Most people agree that turkey is essential to any Thanksgiving meal. After that, there’s plenty of variety. Some might say cranberry sauce is essential; others hate the stuff. The same goes for dressing and other popular sides like sweet potatoes.
Americans often disagree on what’s essential in our lives, and that’s fine: We’re all free to cook what we like for our holiday tables, and omit the foods we don’t like.
But unfortunately we don’t have the same freedom when it comes to our health insurance: The federal government is still dictating which coverage pieces are essential and which are not. This necessarily creates winners (those who are happy with the government’s decisions) and losers (those who are not).
We can give thanks for some good news: Regulators at the Centers for Medicare and Medicaid Services do recognize that increased flexibility would ultimately offer consumers greater choice and more affordability in health insurance. That’s why they’re currently considering a rule change that would do just that: give states more wiggle room in complying with the federal government’s “Essential Health Benefits” regulation.
Yet policymakers are still making the mistake of trying to decree what is “essential” for everyone and thereby determine what must be in everyone’s insurance package.
For example, deep in the text of the new rule, regulators write, “For plan years further in the future, we are considering establishing a Federal default definition of EHB that would better align medical risk in insurance products by balancing costs to the scope of benefits … For instance, as part of this approach, we could establish a national benchmark plan standard for prescription drugs that could balance these tradeoffs and provide a consistent prescription drug default standard across States.”
First – since when did government regulators need to concern themselves with “balancing costs to the scope of benefits?” Isn’t this ultimately the job of insurance carriers and their actuaries? And what about consumers: Don’t we have the right to decide if a plan offers the benefits we want at the right price?
It should be simple: Government should have no business trying to micromanage the costs and benefits of a product offered in the marketplace, which individuals could choose to buy or not buy.
But sadly, because the government is deeply involved in paying for health insurance (as it is with the Affordable Care Act, where more than 80 percent of exchange customers use federal subsidies to buy their plans), the government cares very much about cost. Since government is now the one paying the bill, policymakers believe they get to make the important decisions about how the market must work. That’s what’s so dangerous about government-funded health care.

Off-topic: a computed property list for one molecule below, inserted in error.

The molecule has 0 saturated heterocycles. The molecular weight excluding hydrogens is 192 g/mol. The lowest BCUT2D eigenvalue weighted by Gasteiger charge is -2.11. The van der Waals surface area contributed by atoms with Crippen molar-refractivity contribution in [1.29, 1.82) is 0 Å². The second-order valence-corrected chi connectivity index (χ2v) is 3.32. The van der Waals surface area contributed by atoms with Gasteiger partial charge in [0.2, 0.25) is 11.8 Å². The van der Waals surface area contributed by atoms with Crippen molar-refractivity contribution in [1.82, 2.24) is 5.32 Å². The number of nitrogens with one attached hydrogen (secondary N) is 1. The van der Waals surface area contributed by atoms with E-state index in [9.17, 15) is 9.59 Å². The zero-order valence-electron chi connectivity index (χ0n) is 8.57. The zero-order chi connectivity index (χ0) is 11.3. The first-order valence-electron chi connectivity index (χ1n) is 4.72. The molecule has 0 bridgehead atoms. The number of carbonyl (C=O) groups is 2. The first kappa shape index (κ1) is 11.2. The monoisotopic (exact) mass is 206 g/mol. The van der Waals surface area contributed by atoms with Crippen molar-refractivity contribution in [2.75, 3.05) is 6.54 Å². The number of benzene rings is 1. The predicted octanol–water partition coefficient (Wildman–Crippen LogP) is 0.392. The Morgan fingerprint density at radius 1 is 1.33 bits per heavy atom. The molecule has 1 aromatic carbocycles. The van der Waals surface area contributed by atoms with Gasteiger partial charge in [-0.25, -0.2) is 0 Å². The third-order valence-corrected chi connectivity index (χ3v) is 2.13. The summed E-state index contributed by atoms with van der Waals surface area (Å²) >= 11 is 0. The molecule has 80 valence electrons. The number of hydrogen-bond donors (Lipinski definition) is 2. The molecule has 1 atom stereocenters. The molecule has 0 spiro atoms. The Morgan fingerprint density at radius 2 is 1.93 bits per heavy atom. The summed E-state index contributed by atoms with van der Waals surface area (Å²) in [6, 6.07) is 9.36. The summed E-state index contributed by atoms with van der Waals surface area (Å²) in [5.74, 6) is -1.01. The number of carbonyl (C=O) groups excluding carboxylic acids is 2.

Second – what’s the point in offering states greater flexibility (the overall goal of the new rule) if the federal government only then plans to step in with national benchmark plan standards?
Regulators are on the right track in reducing the role of the federal government in narrowly defining Essential Health Benefits. They should stop while they are ahead and allow states true flexibility, without federal benchmarks. What starts as a benchmark today may become the only option tomorrow, as governments (both federal and state) are eager to hold down costs.
We’ve seen this before: This is always the story of government rationing of healthcare. “Recommendations” and “guidelines” and “benchmarks” come first. Hard and fast rationing follows.
The government is in charge of veterans’ health care, and the VA offers a very restrictive drug formulary. England and other countries with government-run healthcare face strict budget limits on drug coverage, too.
It’s no big deal if this Thanksgiving your favorite casserole doesn’t make the family menu, but if you happen to need a specific drug that’s not included in a national benchmark standard, what then? Or conversely: Who wants to be force-fed coverage that doesn’t suit our personal needs (or our personal budgets)?
The government should simply stay out of the health insurance business by allowing consumers to pick and choose what coverage pieces they want to buy. (Think of it as a buffet!) As well-meaning as regulators may be, there’s no way they can know all of the needs and preferences of millions of patients when it comes to drugs or other forms of healthcare.